LDI		bitcounter,8
	LD		databyte,X+
label7:
	RJMP	loopt

label8:
	;slow blink led
	blinkled	60


; END OF PROGRAM

Attachment(s): 

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Did you download the "inpout32.dll" ? This is needed to be able to control the port directly.

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CirMicro wrote:
Did you download the "inpout32.dll" ? This is needed to be able to control the port directly.
Yes, it's in my C:\WINDOWS\system32 directory (along with something called parport.dll, which I believe came with some port-monitor tool I checked out). Thanks for replying :-D

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It sounds like the problem is on the PC side. I would write a simple test app to just twiddle the pins to known states that you can test with your meter to verify that you do have control. I didn't read the docs for this project, but sometimes the ParPort mode matters (ECP, Standard, etc.)

Good luck!

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try to see if it works on a standard PC (on board parallel interface). usually those extenders are build for printers

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Right, so I dug up my old desktop pc, running Win98 and having a parallel port. But, for starters, I can't get the "terminal" software to run on this computer.

It seems win98 is having trouble dealing with the whole .NET thing. Is it possible to build the project (on my XP laptop) as a "windows 98 project"? I realize this is probably a bit off-topic, but still a part of the project I'm doing so I'm taking my chances... :)

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Not a hope, things like .Net, Windows Media Player, Internet Explorer are deliberately engineered by Microsoft so they only work on the latest versions of Windows (in their current incarnations) on the basis of the fact that "otherwise everyone would still be using Win95 or an even earlier Windows". Sadly it looks like they'll eventually even phase out XP support and then we'll all be forced to migrate to Vista to use all the new "toys". As such there's no way you are going to get .Net working on Win98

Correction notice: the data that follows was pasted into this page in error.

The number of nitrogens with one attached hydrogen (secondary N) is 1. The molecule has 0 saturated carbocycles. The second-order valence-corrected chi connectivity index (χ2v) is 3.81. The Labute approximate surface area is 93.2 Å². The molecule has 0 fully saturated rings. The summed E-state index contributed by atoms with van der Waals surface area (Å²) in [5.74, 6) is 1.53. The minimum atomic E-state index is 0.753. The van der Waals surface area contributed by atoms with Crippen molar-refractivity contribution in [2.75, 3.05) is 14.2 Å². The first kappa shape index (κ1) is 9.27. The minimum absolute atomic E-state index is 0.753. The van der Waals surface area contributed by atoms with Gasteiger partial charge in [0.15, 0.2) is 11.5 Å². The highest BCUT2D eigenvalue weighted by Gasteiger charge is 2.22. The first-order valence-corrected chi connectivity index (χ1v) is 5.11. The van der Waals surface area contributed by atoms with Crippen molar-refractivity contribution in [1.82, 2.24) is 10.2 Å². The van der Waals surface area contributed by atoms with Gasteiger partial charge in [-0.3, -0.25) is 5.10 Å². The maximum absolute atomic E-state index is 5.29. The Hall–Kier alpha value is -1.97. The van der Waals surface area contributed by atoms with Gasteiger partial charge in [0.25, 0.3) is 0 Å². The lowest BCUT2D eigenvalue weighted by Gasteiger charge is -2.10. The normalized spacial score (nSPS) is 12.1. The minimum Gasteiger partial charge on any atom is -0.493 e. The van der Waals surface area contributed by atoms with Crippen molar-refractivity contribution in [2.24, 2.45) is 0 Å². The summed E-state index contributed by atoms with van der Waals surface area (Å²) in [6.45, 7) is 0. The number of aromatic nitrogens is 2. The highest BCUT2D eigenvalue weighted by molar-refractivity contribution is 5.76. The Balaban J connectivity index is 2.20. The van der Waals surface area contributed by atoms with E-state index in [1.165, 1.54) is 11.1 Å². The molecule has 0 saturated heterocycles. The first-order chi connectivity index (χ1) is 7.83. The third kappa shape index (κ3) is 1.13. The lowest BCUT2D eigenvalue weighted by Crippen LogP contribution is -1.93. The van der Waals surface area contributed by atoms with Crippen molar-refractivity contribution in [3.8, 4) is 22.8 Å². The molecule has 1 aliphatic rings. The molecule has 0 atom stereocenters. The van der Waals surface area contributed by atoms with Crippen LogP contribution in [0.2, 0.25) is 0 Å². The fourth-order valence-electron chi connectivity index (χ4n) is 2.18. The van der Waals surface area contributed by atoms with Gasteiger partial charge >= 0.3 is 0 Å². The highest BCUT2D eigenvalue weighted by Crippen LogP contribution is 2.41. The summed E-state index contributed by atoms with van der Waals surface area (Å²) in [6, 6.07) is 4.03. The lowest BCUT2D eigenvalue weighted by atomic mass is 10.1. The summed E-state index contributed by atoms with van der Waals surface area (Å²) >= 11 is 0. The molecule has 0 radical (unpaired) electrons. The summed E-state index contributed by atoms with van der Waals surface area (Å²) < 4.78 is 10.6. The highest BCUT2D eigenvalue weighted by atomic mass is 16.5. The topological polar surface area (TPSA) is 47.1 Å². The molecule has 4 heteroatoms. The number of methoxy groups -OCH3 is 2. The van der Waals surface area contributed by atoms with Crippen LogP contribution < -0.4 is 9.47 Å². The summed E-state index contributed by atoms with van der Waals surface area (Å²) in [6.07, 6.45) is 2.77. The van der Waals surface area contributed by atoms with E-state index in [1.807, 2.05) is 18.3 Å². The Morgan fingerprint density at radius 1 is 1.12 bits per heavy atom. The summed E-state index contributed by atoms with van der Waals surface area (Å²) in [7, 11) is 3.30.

Cliff
(still making do with IE6 on this Win2K machine as IE7 only works in XP and above)

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My old Toshiba Satellite(which sadly drank a large glass of red wine, and never recovered) had some registry entry which I had to edit before I could use either the serial or the parallel port with my old DOS bit-banging stuff, even under 98. I think the port defaulted to disabled or power save mode. After that I had a Dell laptop with a printer port (Inspiron 512?). I specifically chose it beacause it had a built in parallel port (and serial, as it happens). I never managed to get any of my "legacy" programs, which bit-banged the printer port, to work. It was as though the port didn't exist under XP! (I know about UserPort/GiveIO stuff, BTW). In desperation I used to boot DOS from a USB memory stick. When it was stolen, I replaced it with a slightly newer Dell, but without a printer port(I don't believe they make 'em any more), thinking I might be able to buy a PCMCIA parallel card. Stupid me! Dell decided to switch to "Express Card" or something, and although I have since seen parallel devices on ebay, at the time I could not find one.

In desperation, I have now bought a Thinkpad T40 from ebay, which has a built-in parallel port, which actually WORKS under XP. The T41 also has an LPT, I don't know about later models...
Why do I need a printer port? Because Sharp, NXP(Philips), ST microelectronics and Conexant ALL use the LPT to talk I2C to certain evaluation kits.

Anyway, it might be worth trawling through the registry - although I can't tell you precisely what to look for.

Four legs good, two legs bad, three legs stable.

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Right... So I have this post in a VB forum, http://www.vbforums.com/showthre..., which seems to indicate that you can't avoid using the .NET framework (which doesn't seem to work/exist below XP)... :(

Is the parallel port really a lost cause?

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Well avrdude seems to have no problems make direct parallel port access in most Windows varaints (using the giveio.sys driver that is installed with it). giveio.sys in effect is similar to inoutp.dll in operation.